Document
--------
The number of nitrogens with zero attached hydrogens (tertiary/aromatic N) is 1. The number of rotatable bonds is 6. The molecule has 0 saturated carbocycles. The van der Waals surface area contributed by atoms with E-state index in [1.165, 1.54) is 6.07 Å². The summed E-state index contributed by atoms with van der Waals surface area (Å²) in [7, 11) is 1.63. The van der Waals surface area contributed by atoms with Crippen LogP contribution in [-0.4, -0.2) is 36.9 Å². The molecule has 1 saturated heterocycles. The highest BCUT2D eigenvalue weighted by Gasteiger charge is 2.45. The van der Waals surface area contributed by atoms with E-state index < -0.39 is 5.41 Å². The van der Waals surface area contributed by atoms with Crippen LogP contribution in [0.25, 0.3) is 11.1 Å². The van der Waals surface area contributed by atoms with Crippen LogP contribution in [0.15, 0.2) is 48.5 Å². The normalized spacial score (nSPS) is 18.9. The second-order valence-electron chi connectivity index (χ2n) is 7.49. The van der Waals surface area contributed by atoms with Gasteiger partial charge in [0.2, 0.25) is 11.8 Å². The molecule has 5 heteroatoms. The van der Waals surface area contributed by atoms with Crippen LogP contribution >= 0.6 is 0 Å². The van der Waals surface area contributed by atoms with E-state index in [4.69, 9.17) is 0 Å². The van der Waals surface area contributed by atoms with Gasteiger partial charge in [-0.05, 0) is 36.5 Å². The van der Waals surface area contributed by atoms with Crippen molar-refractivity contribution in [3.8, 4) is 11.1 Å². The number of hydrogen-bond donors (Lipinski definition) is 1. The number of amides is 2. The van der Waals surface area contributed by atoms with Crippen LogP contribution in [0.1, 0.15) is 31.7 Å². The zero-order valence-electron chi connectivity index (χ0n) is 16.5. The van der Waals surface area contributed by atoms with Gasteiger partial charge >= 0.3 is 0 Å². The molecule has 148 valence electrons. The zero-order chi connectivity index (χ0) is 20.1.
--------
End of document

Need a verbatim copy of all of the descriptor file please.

The number of nitrogens with zero attached hydrogens (tertiary/aromatic N) is 1. The number of rotatable bonds is 6. The molecule has 0 saturated carbocycles. The van der Waals surface area contributed by atoms with E-state index in [1.165, 1.54) is 6.07 Å². The summed E-state index contributed by atoms with van der Waals surface area (Å²) in [7, 11) is 1.63. The van der Waals surface area contributed by atoms with Crippen LogP contribution in [-0.4, -0.2) is 36.9 Å². The molecule has 1 saturated heterocycles. The highest BCUT2D eigenvalue weighted by Gasteiger charge is 2.45. The van der Waals surface area contributed by atoms with E-state index < -0.39 is 5.41 Å². The van der Waals surface area contributed by atoms with Crippen LogP contribution in [0.25, 0.3) is 11.1 Å². The van der Waals surface area contributed by atoms with Crippen LogP contribution in [0.15, 0.2) is 48.5 Å². The normalized spacial score (nSPS) is 18.9. The second-order valence-electron chi connectivity index (χ2n) is 7.49. The van der Waals surface area contributed by atoms with Gasteiger partial charge in [0.2, 0.25) is 11.8 Å². The molecule has 5 heteroatoms. The van der Waals surface area contributed by atoms with Crippen LogP contribution >= 0.6 is 0 Å². The van der Waals surface area contributed by atoms with E-state index in [4.69, 9.17) is 0 Å². The van der Waals surface area contributed by atoms with Gasteiger partial charge in [-0.05, 0) is 36.5 Å². The van der Waals surface area contributed by atoms with Crippen molar-refractivity contribution in [3.8, 4) is 11.1 Å². The number of hydrogen-bond donors (Lipinski definition) is 1. The number of amides is 2. The van der Waals surface area contributed by atoms with Crippen LogP contribution in [0.1, 0.15) is 31.7 Å². The zero-order valence-electron chi connectivity index (χ0n) is 16.5. The van der Waals surface area contributed by atoms with Gasteiger partial charge >= 0.3 is 0 Å². The molecule has 148 valence electrons. The zero-order chi connectivity index (χ0) is 20.1.